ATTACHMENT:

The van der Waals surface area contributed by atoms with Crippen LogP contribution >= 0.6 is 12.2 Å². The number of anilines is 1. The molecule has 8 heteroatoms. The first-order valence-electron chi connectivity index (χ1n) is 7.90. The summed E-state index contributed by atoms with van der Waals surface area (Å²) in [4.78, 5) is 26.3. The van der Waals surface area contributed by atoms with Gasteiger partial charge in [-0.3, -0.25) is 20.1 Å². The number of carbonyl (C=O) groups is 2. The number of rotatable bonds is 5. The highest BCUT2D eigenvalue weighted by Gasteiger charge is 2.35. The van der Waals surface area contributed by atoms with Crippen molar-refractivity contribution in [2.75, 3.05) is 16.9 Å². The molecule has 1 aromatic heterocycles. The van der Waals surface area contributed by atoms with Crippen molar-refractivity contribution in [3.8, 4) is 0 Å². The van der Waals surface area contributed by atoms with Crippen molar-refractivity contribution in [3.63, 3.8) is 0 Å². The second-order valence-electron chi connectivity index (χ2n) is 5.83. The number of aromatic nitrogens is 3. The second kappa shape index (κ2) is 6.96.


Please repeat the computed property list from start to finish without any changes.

The van der Waals surface area contributed by atoms with Crippen LogP contribution >= 0.6 is 12.2 Å². The number of anilines is 1. The molecule has 8 heteroatoms. The first-order valence-electron chi connectivity index (χ1n) is 7.90. The summed E-state index contributed by atoms with van der Waals surface area (Å²) in [4.78, 5) is 26.3. The van der Waals surface area contributed by atoms with Gasteiger partial charge in [-0.3, -0.25) is 20.1 Å². The number of carbonyl (C=O) groups is 2. The number of rotatable bonds is 5. The highest BCUT2D eigenvalue weighted by Gasteiger charge is 2.35. The van der Waals surface area contributed by atoms with Crippen molar-refractivity contribution in [2.75, 3.05) is 16.9 Å². The molecule has 1 aromatic heterocycles. The van der Waals surface area contributed by atoms with Crippen molar-refractivity contribution in [3.8, 4) is 0 Å². The van der Waals surface area contributed by atoms with Crippen molar-refractivity contribution in [3.63, 3.8) is 0 Å². The second-order valence-electron chi connectivity index (χ2n) is 5.83. The number of aromatic nitrogens is 3. The second kappa shape index (κ2) is 6.96.